Analytics on Fireworks Algorithm Solving Problems with Shifts in the Decision Space and Objective Space

Analytics on Fireworks Algorithm Solving Problems with Shifts in the Decision Space and Objective Space

Shi Cheng (University of Nottingham Ningbo, China), Quande Qin (Shenzhen University, China), Junfeng Chen (Hohai University, China), Yuhui Shi (Xi'an Jiaotong-Liverpool University, China) and Qingyu Zhang (Shenzhen University, China)
DOI: 10.4018/978-1-5225-0788-8.ch038
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Abstract

Fireworks algorithms for solving problems with the optima shift in decision space and/or objective space are analyzed in this paper. The standard benchmark problems have several weaknesses in the research of swarm intelligence algorithms for solving single objective problems. The optimum is in the center of search range, and is the same at each dimension of the search space. The optimum shift in decision space and/or objective space could increase the difficulty of problem solving. A mapping strategy, modular arithmetic mapping, is utilized in the original fireworks algorithm to handle solutions out of search range. The solutions are implicitly guided to the center of search range for problems with symmetrical search range via this strategy. The optimization performance of fireworks algorithm on shift functions may be affected by this strategy. Four kinds of mapping strategies, which include mapping by modular arithmetic, mapping to the boundary, mapping to stochastic region, and mapping to limited stochastic region, are compared on problems with different dimensions and different optimum shift range. From experimental results, the fireworks algorithms with mapping to the boundary, or mapping to limited stochastic region obtain good performance on problems with the optimum shift. This is probably because the search tendency is kept in these two strategies. The definition of population diversity measurement is also proposed in this paper, from observation on population diversity changes, the useful information of fireworks algorithm solving different kinds of problems could be obtained.
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1. Introduction

An optimization problem in , or simply an optimization problem, is a mapping , where is termed as decision space (Adra, Dodd, & Griffin, et al., 2009) (or parameter space (Jin & Sendhoff, 2009), problem space), and is termed as objective space (Sundaram, 1996). Swarm intelligence is based on a population of individuals (Kennedy, Eberhart, & Shi, 2001). In swarm intelligence, an algorithm maintains and successively improves a collection of potential solutions until some stopping condition is met. The solutions are initialized randomly in the search space. The search information is propagated through the interaction among solutions. With solutions’ converging and/or diverging behaviors, solutions are guided toward the better and better areas.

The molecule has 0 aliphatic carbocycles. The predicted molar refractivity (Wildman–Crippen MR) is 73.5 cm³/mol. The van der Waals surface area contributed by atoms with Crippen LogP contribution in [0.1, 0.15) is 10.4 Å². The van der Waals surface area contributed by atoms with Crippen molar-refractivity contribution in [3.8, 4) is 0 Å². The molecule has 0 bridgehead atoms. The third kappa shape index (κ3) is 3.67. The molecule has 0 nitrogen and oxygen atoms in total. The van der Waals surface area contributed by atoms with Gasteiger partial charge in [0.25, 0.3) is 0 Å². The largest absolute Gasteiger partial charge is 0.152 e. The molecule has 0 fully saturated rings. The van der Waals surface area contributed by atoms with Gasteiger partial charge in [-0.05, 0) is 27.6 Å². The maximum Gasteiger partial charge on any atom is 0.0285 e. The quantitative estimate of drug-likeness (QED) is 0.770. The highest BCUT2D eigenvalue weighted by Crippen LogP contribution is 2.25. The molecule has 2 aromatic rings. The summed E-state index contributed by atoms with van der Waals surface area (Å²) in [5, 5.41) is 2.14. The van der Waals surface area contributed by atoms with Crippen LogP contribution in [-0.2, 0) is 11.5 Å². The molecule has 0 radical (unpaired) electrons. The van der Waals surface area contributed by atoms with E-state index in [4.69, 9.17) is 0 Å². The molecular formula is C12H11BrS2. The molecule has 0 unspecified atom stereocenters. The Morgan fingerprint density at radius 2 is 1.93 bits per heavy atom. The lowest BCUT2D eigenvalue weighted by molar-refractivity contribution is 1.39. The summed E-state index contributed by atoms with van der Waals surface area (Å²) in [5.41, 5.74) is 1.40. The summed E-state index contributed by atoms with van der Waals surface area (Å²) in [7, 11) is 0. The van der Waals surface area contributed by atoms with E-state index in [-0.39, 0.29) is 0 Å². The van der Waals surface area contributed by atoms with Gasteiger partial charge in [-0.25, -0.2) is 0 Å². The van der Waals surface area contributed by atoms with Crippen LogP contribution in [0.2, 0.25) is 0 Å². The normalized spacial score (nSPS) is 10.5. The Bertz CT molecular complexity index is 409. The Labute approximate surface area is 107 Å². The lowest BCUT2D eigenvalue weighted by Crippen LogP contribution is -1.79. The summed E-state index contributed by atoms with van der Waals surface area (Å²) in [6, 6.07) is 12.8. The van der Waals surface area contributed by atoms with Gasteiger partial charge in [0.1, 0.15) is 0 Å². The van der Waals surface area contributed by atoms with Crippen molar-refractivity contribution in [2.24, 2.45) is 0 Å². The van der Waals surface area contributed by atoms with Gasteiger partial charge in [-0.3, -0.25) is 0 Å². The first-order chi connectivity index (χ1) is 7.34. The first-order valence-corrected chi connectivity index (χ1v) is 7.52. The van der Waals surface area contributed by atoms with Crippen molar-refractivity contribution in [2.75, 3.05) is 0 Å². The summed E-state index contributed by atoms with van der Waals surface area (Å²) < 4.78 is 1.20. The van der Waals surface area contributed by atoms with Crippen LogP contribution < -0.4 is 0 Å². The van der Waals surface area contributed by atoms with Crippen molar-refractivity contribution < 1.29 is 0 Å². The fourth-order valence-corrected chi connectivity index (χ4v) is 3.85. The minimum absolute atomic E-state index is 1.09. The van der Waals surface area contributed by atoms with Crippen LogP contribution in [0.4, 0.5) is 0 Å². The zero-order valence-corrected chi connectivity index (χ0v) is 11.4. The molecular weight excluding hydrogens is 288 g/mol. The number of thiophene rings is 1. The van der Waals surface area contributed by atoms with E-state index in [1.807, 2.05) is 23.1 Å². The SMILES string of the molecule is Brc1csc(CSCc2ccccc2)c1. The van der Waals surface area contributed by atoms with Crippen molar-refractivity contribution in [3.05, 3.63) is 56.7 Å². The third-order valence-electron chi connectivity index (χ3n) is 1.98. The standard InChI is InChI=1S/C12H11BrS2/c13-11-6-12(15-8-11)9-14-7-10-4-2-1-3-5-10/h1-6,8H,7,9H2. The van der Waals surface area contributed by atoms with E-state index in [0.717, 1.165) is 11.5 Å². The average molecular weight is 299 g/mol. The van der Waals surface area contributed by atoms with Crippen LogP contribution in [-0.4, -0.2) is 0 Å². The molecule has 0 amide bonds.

In swarm intelligence algorithms, there is a population of solutions which exist at the same time. The premature convergence may happen due to solutions getting clustered together too fast. The population diversity is a measure of exploration and exploitation status. Based on the population diversity changing measurement, the state of exploration and exploitation can be obtained. The population diversity definition is the first step to give an accurate observation of the search state. Many studies of population diversity in evolutionary computation algorithms and swarm intelligence have been developed (Burke, Gustafson, & Kendall, 2002; Cheng, & Shi, 2011; Cheng, Shi, & Qin, 2011; Cheng, 2013; Cheng, Shi, & Qin, 2013; Mauldin, 1984; Shi, & Eberhart, 2008; Shi, & Eberhart, 2009).

The concept of developmental swarm intelligence algorithms was proposed in Shi (2014). The developmental swarm intelligence algorithm should have two kinds of ability: capability learning and capacity developing. The Capacity Developing focuses on moving the algorithm's search to the area(s) where higher searching potential may be possessed, while the capability learning focuses on its actual searching from the current solution for single point based optimization algorithms and from the current population for population-based swarm intelligence algorithms.

The capacity developing is a top-level learning or macro-level learning. The capacity developing could be the learning ability of an algorithm to adaptively change its parameters, structures, and/or its learning potential according to the search states on the problem to be solved. In other words, the capacity developing is the search strength possessed by an algorithm. The capability learning is a bottom-level learning or micro-level learning. The capability learning is the ability for an algorithm to find better solution(s) from current solution(s) with the learning capacity it is possessing (Shi, 2014).

The Fireworks algorithm (FWA) (Tan, & Zhu, 2010; Tan, Yu, & Zheng, et al., 2013) and brain storm optimization (BSO) (Cheng, Shi, & Qin, et al., 2014; Shi, 2011a; Shi, 2011b) algorithm are two good examples of developmental swarm intelligence (DSI) algorithms. The “good enough” optimum could be obtained through solutions’ diverging and converging in the search space. In FWA algorithm, mimicking the fireworks exploration, the new solutions are generated by the exploration of existed solutions. While in BSO algorithm, the solutions are clustered into several categories, and new solutions are generated by the mutation of clusters or existed solutions. The capacity developing, i.e., the adaptation in search, is another common feature in these two algorithms.

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